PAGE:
Trump and Macron are in the confused hunt for global leadership.
For a moment, French President Emmanuel Macron appeared to be a candidate for the vacant post of Donald Trump’s secretary of state as, between hugs and kisses, he whispered into the ear of his host the secrets of adult geopolitics. Trump had said that he wanted to pull US troops out of Syria, but with Macron at his side, he appeared to shift his position. Al Jazeera quotes Trump on his revised reasoning as saying, “Emmanuel and myself have discussed the fact that we don’t want to give Iran open season, especially since we really control it.”
Here is today’s 3D definition:
A right granted by the United States to other countries to operate freely in any part of the world, however distant it may be from America
Open season refers to the period of the year in which hunting is allowed in a particular region. The US decides who can shoot to kill in any part of the world and usually does most of the shooting itself, which is what Trump certainly meant when he said, “since we really control it.” On the other big question concerning Iran — Barack Obama’s 2015 nuclear agreement — the American president honed his hunting rhetoric. As reported by the British newspaper The Times, Trump stated, “I think we will have a great shot at doing a much bigger, maybe, deal.” That was, however, before Macron allowed himself to take a parting pot shot back at the man who appeared to be his best friend for life by calling “his flip-flopping on international agreements … insane.”
But perhaps Trump’s posturing owes less to the language of hunting than it does to the culture of bullying, an attitude that has always suited the man’s personality. Trump added that if Iran followed through on recent threats to accelerate its nuclear program in response to the US reneging on the agreement, it would face “big problems — bigger than they’ve ever had before.”
The contrast in the language used on either side merits some quick analysis. We learn that President Hassan Rouhani of Iran had warned of “grave consequences” if the US were to abandon the accord by reviving sanctions. “Grave consequences” is the language of traditional diplomacy. “Big problems” is the language of a schoolyard bully.
Since becoming president, Trump appears at times to be making the intellectual effort to recognize patterns in history and geopolitics. For example, he informs us that “Wherever there’s trouble — Yemen, Syria, no matter where you have it — Iran is behind it … Russia is getting more and more involved. But Iran seems behind everything where there’s a problem.”
This may simply represent the difference between Republicans and Democrats. For Democrats and much of the media (CNN, MSNBC), Russia is behind everything. Trump and the Republicans prefer Iran. Trump hasn’t yet studied geopolitics enough to notice that one of his other best friends for life, Saudi Crown Prince Mohammed bin Salman, is not only behind the troubles in Yemen and Syria, but is also more directly present on the frontlines. This may be because his whisperer, Emmanuel Macron, neglected to communicate this geopolitical truth to him.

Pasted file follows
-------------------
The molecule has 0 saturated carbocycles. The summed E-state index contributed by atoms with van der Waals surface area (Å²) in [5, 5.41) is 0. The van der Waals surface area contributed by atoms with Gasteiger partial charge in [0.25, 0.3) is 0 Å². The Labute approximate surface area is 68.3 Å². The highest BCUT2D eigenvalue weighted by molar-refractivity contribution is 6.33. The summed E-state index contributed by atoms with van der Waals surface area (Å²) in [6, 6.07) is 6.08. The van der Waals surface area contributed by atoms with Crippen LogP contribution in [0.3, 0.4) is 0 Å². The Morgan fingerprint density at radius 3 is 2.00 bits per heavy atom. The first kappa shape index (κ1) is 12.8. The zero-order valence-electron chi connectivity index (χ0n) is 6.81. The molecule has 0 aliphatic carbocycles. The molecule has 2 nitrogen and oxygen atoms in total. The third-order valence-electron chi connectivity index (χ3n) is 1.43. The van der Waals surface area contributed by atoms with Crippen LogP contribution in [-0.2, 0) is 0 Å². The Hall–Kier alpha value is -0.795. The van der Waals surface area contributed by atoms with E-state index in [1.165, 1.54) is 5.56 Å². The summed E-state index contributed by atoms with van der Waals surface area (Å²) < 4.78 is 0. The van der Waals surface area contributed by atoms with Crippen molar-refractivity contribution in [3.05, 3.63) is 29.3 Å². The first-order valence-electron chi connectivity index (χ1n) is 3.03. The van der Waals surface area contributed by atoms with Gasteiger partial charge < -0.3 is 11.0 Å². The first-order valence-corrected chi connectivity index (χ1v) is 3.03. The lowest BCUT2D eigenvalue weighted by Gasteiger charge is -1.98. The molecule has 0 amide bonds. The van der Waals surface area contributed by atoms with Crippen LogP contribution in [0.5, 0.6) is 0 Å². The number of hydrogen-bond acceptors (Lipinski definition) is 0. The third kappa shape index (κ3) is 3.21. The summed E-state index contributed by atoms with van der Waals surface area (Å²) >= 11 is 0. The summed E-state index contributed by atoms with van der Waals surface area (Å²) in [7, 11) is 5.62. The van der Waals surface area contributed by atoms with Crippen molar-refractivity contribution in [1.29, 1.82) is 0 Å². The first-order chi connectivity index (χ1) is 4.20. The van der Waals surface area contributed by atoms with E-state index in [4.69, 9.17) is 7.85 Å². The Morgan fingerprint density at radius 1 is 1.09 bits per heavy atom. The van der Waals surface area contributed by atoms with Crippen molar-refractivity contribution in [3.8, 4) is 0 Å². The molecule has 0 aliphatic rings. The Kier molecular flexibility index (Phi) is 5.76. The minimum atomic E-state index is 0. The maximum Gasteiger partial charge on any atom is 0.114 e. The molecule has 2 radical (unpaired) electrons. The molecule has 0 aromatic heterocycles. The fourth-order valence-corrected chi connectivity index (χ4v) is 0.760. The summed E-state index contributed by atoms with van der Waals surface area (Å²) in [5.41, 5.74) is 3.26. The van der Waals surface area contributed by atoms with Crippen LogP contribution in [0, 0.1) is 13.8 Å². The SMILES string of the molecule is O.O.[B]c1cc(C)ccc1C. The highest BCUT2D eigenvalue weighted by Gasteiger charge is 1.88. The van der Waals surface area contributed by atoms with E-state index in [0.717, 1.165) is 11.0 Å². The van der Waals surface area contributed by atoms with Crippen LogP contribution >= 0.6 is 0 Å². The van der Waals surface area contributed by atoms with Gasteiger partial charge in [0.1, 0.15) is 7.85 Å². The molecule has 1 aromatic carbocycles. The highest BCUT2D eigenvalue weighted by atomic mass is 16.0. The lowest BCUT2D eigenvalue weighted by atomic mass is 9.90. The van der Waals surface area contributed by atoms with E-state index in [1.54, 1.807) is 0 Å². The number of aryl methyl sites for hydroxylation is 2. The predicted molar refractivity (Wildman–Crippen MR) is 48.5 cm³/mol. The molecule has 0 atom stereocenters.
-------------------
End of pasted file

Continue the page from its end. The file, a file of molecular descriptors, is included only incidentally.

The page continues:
Where Trump cultivates ignorance, Macron uses guile. In his Fox News interview with Chris Wallace, Macron stated, “The day we will finish this war against ISIS [Islamic State], if we leave, definitely and totally, even from a political point of view, we will leave the floor to the Iranian regime.” Interestingly, the French president mentioned leaving “the floor” to Iran. Where trigger-happy Trump imagines a hunting ground, Macron — the intellectual — sees the scene of a debate.
The Fox News interview had the merit of clarifying Macron’s approach to the US and possibly to everything else. He desperately wants to use the power network of the US to position himself as the brilliant, charismatic, far-seeing leader who will — as he affirms in the same interview — “create this new Syria and ensure Syrian people to decide for the future [sic].”
Macron certainly remembers that France ran or rather subdued Syria for several decades under a League of Nations mandate following World War I. In Macron’s eyes, France can renew with its past dominant role in diplomacy and assume the vocation of restructuring Europe under French leadership, as well as most of Africa and (why not?) the Middle East, following the obvious failure of the Americans. He can’t do it without the US, who must supply the military backbone, the brawn to match Macron’s French brains. He wants to get others involved — “even Russia and Turkey” — so long as they follow his wise leadership.
President Macron is engaged in an interesting balancing act based on leveraging the brute strength, economic and military, and the moral weakness of his allies, whether it’s in Europe or elsewhere across the globe. But to succeed, the pretender to the throne of global mastermind must convince others of his own moral strength. And despite a solid majority in the French parliament and what people see as an otherwise respectable level of performance in handling the reins of power, he hasn’t quite managed to do that at home as his approval rating erratically dips and rises, and he is seeing as avoiding the domestic issues French people actually care about.
*[In the age of Oscar Wilde and Mark Twain, another American wit, the journalist Ambrose Bierce, produced a series of satirical definitions of commonly used terms, throwing light on their hidden meanings in real discourse. Bierce eventually collected and published them as a book, The Devil’s Dictionary, in 1911. We have shamelessly appropriated his title in the interest of continuing his wholesome pedagogical effort to enlighten generations of readers of the news.]
The views expressed in this article are the author’s own and do not necessarily reflect Fair Observer’s editorial policy.
Photo Credit: The White House